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|Written by||Helen Eaton|
|Read by||Helen Eaton|
|Edited by||Helen Eaton|
Objects in Space is an episode which contrasts two characters – River, and Jubal Early – and the different ways that they “appreciate the substance of things”. This is one facet of a theme that runs through the heart of the episode - the idea that ultimately objects only have the meaning that we bring to them. A second theme in the episode is the idea of what it means to be an outsider. The two characters which can be compared in relation to this theme are, again, River and Early.
River is the first of these characters to have her say on the theme of objects, as she picks up a gun, which she sees instead as a branch:
River looks at the world differently from those around her, which is part of what makes her an outsider. She is able to see beyond the gun’s function as a means of causing injury and instead sees it as something natural and harmless. Jubal Early, in contrast, though able to appreciate its beauty, still sees a gun in terms of its originally intended function:
For Early, the function of a gun is to kill and that is therefore key to the meaning a gun has for him. His attitude to guns is very much the opposite to River’s, who takes to heart Mal’s “no touching guns” injunction at the start of the episode and devises a plan to rid Serenity of Early without the need for any guns whatsoever.
Early makes a further comment on the functions of objects as he searches Serenity for River:
Simon is understandably confused by Early’s musings on the meaning of River’s room. Like River with the gun, Early seems able to distance himself from the conventional meanings associated with a room and look at it as an object in space, to which different meanings can be brought.
Early’s ability to imbue objects with his own meaning extends beyond inanimate objects. In one of the most shocking scenes of the series, he ties up Kaylee in the engine room and casually threatens to treat her body as an object:
River and Early are similar then, in that they do not look on objects in the conventional ways that others do. This is not only seen in their words, but also in the way they move around the ship, as Joss Whedon notes in his DVD commentary for the episode. Both characters use parts of the ship in unexpected ways that are contrary to their original purpose. River stands with her feet on railings that were designed for hands, for example, and Early lies in wait for Simon by suspending himself between two ladders. River and Early are also both very tactile in their interaction with Serenity, as River walks around barefoot and Early licks a part of the ship.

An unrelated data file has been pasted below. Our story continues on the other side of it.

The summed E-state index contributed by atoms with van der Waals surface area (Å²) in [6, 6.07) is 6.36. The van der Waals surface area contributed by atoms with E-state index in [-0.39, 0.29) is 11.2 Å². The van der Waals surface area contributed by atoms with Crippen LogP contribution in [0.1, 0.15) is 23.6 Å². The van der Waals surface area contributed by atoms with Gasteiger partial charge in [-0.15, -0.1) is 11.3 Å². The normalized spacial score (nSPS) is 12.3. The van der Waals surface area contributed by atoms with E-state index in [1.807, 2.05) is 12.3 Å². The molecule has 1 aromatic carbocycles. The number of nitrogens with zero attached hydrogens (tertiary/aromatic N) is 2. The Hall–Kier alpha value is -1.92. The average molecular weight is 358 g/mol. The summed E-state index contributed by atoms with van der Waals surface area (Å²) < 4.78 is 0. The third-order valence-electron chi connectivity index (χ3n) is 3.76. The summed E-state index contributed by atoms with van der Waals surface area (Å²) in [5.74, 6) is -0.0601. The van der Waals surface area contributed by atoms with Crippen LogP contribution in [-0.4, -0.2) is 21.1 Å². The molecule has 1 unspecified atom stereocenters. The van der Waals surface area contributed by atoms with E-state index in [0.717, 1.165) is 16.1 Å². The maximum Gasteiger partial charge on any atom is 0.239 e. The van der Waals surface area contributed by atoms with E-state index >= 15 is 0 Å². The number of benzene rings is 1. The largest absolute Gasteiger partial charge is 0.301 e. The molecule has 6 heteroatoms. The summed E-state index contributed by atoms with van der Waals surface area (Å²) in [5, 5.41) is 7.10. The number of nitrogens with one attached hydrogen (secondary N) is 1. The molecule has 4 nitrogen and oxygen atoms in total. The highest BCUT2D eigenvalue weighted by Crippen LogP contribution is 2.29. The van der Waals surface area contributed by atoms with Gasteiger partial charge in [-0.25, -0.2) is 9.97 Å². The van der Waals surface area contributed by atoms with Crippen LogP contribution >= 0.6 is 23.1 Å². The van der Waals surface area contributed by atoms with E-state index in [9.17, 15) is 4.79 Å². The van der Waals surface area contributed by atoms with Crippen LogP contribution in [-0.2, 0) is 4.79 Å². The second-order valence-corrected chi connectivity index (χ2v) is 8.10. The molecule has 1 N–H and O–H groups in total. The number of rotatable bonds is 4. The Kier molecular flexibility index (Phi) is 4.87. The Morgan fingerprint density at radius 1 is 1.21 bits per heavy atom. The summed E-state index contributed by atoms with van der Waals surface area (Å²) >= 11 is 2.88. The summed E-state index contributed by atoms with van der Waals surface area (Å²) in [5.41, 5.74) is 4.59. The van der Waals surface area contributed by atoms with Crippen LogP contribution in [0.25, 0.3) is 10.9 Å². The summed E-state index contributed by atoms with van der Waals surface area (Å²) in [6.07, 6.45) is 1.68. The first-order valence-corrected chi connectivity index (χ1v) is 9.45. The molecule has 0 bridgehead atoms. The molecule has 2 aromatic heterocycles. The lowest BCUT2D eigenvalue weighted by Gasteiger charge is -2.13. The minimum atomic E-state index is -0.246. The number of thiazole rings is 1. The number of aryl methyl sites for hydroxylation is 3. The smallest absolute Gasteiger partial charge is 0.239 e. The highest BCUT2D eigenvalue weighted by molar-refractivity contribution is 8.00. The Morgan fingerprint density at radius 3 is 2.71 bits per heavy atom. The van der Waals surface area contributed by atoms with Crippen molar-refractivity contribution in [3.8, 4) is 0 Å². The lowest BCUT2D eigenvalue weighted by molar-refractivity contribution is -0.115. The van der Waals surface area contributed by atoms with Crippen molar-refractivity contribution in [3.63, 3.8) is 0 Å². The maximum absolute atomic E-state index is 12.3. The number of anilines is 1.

This similarity in the way the two characters treat the ship serves also to emphasise by contrast how different their motivations and intentions are. At the start of the episode, for instance, River moves through Serenity listening to the interactions between the crew members. Early later moves through the ship in order to capture his bounty and deals violently with any crew member that gets in his way. He treats each crew member differently, according to how he “reads” them, using logic with Simon and fear with Kaylee, for example. River is similarly able to read the crew and knows that Kaylee needs to be reassured before she is able to play her role in the plan to get rid of Early.
Another similarity between River and Early is that both have to some extent been designed for killing, like the gun that Early comments on in conversation with Simon. Both also seem to be damaged mentally. In River’s case, this damage is because of what was done to her to turn her into a “psychic assassin”. River’s comments about Early “doing things” to the neighbours’ pets and his mother seeing darkness in him suggest that perhaps in his case the damage to his mind was there before he became a bounty hunter.
For all their similarities though, there is a fundamental difference between the two characters in that Early imbues everything he does with malice, whereas River selflessly only wants good for the rest of the crew:
Here River also perceives a similarity between herself and Early in that they both “don’t belong”. The status of both characters as outsiders is illustrated visually early in the episode when Kaylee tells the rest of the crew about how River saved the day by killing three men in the assault on Niska’s skyplex. Early looks down on the crew from above as he lies on top of the ship and River listens in from below as she stands on the railings.
By the end of the episode, however, Early and River no longer have equal status as outsiders. Early has been ejected from Serenity and is “just floating” in space, literally completely disconnected from anyone or anything. In contrast, River becomes connected to Serenity and her crew in a new way:
Mal’s words mirror River’s from earlier in the episode, when she tells Early, “You’re not right”. The difference between River and Early though is that Early, in River’s view, was not right in the sense of “not righteous”. His intentions were not honourable. River might not have the most stable mind – through no fault of her own – and be consequently potentially dangerous, but her intentions are honourable. If objects ultimately only mean whatever meaning we bring to them, then our intentions are everything.
In contrast to how Early “crawls inside” Serenity uninvited at the start of the episode, River rejoins the ship at the end with the captain’s permission. The penultimate shot of the episode links all the characters aboard Serenity together and ends on River, now for the first time properly connected to the rest of the crew and no longer an outsider.